So what remains is the nuclear option -- radicalization. Picking leaders who spout tax-and-spend, anti-elite, anti-American rhetoric is a bold bet on an existential failure of center-right forces -- perhaps a new economic crisis, the collapse of U.S. power or America's retreat into itself, a new industrial revolution resulting in a catastrophic loss of jobs. It's a matter of faith in a highly unstable future and the probability of global cataclysms. After such events, voters tend to be open to trying something completely different, open to big new, untested ideas such as a universal basic income or a robot tax.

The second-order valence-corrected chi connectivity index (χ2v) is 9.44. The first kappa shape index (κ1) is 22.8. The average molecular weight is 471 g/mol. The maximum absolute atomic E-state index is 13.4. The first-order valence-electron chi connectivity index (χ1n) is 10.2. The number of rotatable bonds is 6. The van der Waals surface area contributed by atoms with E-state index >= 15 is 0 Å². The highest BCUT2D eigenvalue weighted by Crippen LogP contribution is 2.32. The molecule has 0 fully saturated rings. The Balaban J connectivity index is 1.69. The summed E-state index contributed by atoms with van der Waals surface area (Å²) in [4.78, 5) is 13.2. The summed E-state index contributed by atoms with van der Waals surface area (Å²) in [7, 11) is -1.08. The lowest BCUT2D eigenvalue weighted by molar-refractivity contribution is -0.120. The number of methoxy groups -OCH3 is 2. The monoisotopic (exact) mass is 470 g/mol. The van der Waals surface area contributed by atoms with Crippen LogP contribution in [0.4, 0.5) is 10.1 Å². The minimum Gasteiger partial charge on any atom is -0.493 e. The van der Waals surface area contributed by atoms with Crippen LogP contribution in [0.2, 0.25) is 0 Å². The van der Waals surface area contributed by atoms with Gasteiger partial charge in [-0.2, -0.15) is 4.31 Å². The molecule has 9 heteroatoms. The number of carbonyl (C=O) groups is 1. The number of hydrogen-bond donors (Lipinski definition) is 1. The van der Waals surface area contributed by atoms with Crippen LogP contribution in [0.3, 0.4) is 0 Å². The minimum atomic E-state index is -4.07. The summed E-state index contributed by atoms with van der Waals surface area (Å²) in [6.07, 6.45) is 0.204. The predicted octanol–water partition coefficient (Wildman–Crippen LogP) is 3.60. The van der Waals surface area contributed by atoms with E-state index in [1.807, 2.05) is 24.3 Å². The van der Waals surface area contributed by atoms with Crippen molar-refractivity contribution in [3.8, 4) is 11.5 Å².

The radical leaders picked by the socialists are receptive to these ideas, too -- and that helps them with young voters in search of big ideas. Jesse Klaver's GreenLeft in the Netherlands hasn't won a national election yet, but the party's rallies are full of enthusiastic young people. Indeed, Bernie Sanders' success with young Americans is a more inspiring beacon for the future than the compromise of Costa's government in Portugal.
The big problem with the radicalization of socialists is that most voters would hate to see an event that might give such transformed parties an opening. But that's the center's problem, not theirs.
This column does not necessarily reflect the opinion of the editorial board or Bloomberg LP and its owners.